Today, Australians consume more than 1.4 billion Weet-bix each year.
As a Weet-bix kid myself, I had no idea, nor did my parents have any idea, that the money we spent on our family breakfast was being sent overseas, tax-free, to support a religious institution.
I doubt Aussie families today would know that the dozens of supermarket items manufactured by the Sanitarium Health & Wellbeing Company as it’s now known, deliver tax-free profits directly to the Seventh-day Adventist Church. That Church has acknowledged it’s invested millions of dollars generated by its “Group One” entities including Sanitarium, into US-based Companies.
Meanwhile, their competitors like Kellogg’s, Kraft, Nestle and so on, pay all of the taxes we expect companies to pay. Manufacturing breakfast cereal is not a charitable purpose.
The recent investigative report by Fairfax Media revealed the wealth of the Catholic Church in Victoria, estimated at more than $9 billion, making it the largest non-government landholder in the state.
The Catholic Church’s holdings reportedly include banks, a superannuation fund, an insurance company, a news service and telecommunications provider. Properties reportedly include offices, residences, car parks, conference centres, tennis courts, mobile phone towers and a restaurant. None of these activities would pass the pub test of what a charitable purpose would be.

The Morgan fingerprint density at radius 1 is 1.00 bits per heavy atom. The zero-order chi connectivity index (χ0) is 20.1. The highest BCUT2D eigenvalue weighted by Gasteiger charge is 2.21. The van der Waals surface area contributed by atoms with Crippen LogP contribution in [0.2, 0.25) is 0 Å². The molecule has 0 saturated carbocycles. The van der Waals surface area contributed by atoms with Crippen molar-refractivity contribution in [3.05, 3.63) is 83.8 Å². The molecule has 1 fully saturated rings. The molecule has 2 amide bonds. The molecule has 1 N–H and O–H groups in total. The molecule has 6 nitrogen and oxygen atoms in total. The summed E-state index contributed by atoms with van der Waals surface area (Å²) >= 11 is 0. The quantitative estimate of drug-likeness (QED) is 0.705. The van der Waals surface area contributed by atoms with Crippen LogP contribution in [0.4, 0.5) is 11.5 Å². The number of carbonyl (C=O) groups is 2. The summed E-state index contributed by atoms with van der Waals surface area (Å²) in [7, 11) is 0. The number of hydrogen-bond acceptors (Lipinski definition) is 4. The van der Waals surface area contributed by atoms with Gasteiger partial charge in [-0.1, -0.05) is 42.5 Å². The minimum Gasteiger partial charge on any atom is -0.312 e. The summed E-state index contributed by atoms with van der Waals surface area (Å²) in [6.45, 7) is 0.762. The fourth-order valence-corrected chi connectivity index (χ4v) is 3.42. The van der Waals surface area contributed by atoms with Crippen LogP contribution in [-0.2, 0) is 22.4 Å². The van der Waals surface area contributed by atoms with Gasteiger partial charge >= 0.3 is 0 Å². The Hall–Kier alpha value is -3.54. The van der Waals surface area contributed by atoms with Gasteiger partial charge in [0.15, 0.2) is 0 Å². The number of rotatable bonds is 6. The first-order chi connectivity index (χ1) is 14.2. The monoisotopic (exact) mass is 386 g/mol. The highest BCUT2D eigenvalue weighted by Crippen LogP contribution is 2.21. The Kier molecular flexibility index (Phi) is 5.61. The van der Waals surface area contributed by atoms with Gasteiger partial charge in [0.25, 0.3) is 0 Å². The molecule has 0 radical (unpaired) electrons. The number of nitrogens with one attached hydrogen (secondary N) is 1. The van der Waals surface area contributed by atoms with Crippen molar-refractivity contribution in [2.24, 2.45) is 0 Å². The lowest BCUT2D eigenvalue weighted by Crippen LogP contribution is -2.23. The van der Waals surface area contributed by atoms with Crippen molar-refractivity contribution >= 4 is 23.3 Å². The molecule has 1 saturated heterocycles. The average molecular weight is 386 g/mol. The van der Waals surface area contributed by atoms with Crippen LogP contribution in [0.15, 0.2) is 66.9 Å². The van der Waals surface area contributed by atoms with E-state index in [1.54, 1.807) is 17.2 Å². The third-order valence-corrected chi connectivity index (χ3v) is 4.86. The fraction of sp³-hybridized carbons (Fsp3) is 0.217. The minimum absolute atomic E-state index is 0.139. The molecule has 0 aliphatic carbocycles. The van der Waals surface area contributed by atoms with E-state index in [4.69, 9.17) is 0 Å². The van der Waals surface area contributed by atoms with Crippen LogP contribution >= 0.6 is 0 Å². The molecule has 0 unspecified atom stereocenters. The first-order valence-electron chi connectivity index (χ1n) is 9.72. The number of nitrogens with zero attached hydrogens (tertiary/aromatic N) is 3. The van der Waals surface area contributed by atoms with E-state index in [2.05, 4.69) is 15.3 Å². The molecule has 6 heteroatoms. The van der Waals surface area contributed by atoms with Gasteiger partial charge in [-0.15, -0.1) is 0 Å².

Tax exemptions for religions have a long history founded in the Statute of Charitable Uses 1601 (UK) preamble, which although long repealed, has informed the meaning of charity for centuries. These purposes were condensed and adopted at common law in Income Tax Special Purposes Commissioners v Pemsel , with charitable heads including the ‘advancement of religion’. This head remains part of Victorian law today, despite being abolished in the United Kingdom in 2011.
Many large and highly profitable commercial enterprises owned by religious institutions take advantage of this charitable head to avoid certain taxes, despite operating as for-profit businesses, and despite not carrying out objectively charitable works.
Genuine charitable work, including the charitable work performed by religious institutions, should be tax exempt and will remain tax exempt. However, the current construction of ‘advancement of religion’ as a charitable head permits something else.
The recent Royal Commission, the Betrayal of Trust Inquiry and the Fairfax investigation have all highlighted the lack of transparency and accountability around religious institutions. Congregations, constituents and communities around the country are demanding the centuries of silence come to an end.
My Charities Amendment (Charitable Purpose) Bill 2017 modernizes Victoria’s laws to fairly represent the concept of charity in the 21st century, aligning societal values and community expectations.
It will ensure transparency and accountability for all profitable businesses. Taxes collected by the state government can only be spent for the benefit of Victorians, in fact, it’s the purest, fairest form of charity as we know it.
To read the Bill in full, please click HERE
– Fiona Patten MP, 08.03.2018